A third bold-leaved species is C. robusta, which may be included with C. lucida and C.
There are also several extremely valuable soft timbers, the principal being red cedar (Cedrela Toona), silky oak (Grevillea robusta), beech and a variety of teak, with several important species of pine.
The sal, Shorea robusta, a very durable wood, is most abundant along the skirts of the Himalaya from Assam to the Punjab, and is found in central India, to which the teak also extends.
The most important timber trees are the tu'n (Cedrela Toona), sdl (Shorea robusta), the present area of which forms two belts separated by the Gangetic plain; satin wood (Chloroxylon Swietenia), common in the drier parts of the peninsula; sandalwood, especially characteristic of Mysore; iron-wood (Mesua ferrea), and teak (Tectona grandis).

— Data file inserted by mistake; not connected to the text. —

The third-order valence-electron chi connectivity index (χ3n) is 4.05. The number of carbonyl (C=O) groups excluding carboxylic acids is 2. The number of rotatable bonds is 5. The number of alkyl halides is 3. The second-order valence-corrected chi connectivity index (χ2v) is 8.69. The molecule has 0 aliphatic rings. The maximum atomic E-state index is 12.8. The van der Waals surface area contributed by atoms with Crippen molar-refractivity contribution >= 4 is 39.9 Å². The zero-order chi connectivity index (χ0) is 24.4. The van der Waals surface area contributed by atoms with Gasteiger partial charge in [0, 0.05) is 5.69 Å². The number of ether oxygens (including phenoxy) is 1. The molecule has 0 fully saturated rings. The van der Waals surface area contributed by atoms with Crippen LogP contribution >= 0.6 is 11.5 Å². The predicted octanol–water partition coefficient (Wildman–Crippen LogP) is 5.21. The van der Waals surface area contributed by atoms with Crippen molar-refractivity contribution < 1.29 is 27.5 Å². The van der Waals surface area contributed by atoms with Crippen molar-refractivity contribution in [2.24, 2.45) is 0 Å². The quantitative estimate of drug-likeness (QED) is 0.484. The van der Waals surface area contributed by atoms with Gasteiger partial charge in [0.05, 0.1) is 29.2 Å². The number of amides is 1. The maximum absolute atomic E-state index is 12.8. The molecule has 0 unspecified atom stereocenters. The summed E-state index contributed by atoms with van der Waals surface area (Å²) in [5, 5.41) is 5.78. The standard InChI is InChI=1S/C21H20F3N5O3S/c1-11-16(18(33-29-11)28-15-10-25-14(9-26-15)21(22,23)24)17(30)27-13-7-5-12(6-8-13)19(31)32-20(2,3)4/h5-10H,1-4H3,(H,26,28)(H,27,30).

Javanica, Hasskarliana and anglica, were likely to lead to disappointment as quinineyielding species, these have been replaced in the plantations as rapidly as possible by the more valuable species, of which C. Ledgeriana, yielding from 5 to io% or even more of quinine, C. officinalis, and a hybrid between C. officinalis and C. succirubra, which has been named C. robusta, are the most important.
Sal (Shorea robusta) is the chief timber tree.
A large part of the area is still covered with forest, the most valuable timber-tree being sal (Shorea robusta).